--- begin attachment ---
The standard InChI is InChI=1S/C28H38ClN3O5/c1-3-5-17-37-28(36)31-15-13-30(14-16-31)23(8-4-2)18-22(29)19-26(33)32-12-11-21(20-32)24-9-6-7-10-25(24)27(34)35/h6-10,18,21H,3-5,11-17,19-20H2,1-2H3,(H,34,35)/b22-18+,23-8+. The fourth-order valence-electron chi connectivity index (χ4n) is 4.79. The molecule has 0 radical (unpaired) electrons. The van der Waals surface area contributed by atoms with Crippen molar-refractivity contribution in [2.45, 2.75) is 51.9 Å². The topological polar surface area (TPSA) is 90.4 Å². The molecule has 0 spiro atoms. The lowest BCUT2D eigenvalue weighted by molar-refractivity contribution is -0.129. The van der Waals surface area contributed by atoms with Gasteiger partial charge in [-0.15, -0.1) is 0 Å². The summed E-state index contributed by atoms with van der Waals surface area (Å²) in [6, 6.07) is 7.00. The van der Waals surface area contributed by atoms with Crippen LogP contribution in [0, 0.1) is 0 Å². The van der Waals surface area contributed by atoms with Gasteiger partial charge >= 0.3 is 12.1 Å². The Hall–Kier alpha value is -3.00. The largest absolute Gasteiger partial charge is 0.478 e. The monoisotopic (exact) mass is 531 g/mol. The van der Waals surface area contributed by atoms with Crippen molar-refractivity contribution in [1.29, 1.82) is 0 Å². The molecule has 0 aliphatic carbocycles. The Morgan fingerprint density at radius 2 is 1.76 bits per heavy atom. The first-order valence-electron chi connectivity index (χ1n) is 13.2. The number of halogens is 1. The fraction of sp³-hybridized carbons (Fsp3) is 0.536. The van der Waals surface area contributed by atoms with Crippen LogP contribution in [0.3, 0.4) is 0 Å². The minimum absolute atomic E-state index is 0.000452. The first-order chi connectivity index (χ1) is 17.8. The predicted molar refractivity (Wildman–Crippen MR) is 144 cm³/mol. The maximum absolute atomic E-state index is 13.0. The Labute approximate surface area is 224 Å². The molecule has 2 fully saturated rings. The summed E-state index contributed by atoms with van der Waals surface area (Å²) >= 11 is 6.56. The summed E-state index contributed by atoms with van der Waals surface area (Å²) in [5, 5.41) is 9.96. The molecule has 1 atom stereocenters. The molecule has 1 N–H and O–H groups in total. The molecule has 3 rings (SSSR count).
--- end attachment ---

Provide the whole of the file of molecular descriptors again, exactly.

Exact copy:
The standard InChI is InChI=1S/C28H38ClN3O5/c1-3-5-17-37-28(36)31-15-13-30(14-16-31)23(8-4-2)18-22(29)19-26(33)32-12-11-21(20-32)24-9-6-7-10-25(24)27(34)35/h6-10,18,21H,3-5,11-17,19-20H2,1-2H3,(H,34,35)/b22-18+,23-8+. The fourth-order valence-electron chi connectivity index (χ4n) is 4.79. The molecule has 0 radical (unpaired) electrons. The van der Waals surface area contributed by atoms with Crippen molar-refractivity contribution in [2.45, 2.75) is 51.9 Å². The topological polar surface area (TPSA) is 90.4 Å². The molecule has 0 spiro atoms. The lowest BCUT2D eigenvalue weighted by molar-refractivity contribution is -0.129. The van der Waals surface area contributed by atoms with Gasteiger partial charge in [-0.15, -0.1) is 0 Å². The summed E-state index contributed by atoms with van der Waals surface area (Å²) in [6, 6.07) is 7.00. The van der Waals surface area contributed by atoms with Crippen LogP contribution in [0, 0.1) is 0 Å². The van der Waals surface area contributed by atoms with Gasteiger partial charge >= 0.3 is 12.1 Å². The Hall–Kier alpha value is -3.00. The largest absolute Gasteiger partial charge is 0.478 e. The monoisotopic (exact) mass is 531 g/mol. The van der Waals surface area contributed by atoms with Crippen molar-refractivity contribution in [1.29, 1.82) is 0 Å². The molecule has 0 aliphatic carbocycles. The Morgan fingerprint density at radius 2 is 1.76 bits per heavy atom. The first-order valence-electron chi connectivity index (χ1n) is 13.2. The number of halogens is 1. The fraction of sp³-hybridized carbons (Fsp3) is 0.536. The van der Waals surface area contributed by atoms with Crippen LogP contribution in [0.3, 0.4) is 0 Å². The minimum absolute atomic E-state index is 0.000452. The first-order chi connectivity index (χ1) is 17.8. The predicted molar refractivity (Wildman–Crippen MR) is 144 cm³/mol. The maximum absolute atomic E-state index is 13.0. The Labute approximate surface area is 224 Å². The molecule has 2 fully saturated rings. The summed E-state index contributed by atoms with van der Waals surface area (Å²) >= 11 is 6.56. The summed E-state index contributed by atoms with van der Waals surface area (Å²) in [5, 5.41) is 9.96. The molecule has 1 atom stereocenters. The molecule has 1 N–H and O–H groups in total. The molecule has 3 rings (SSSR count).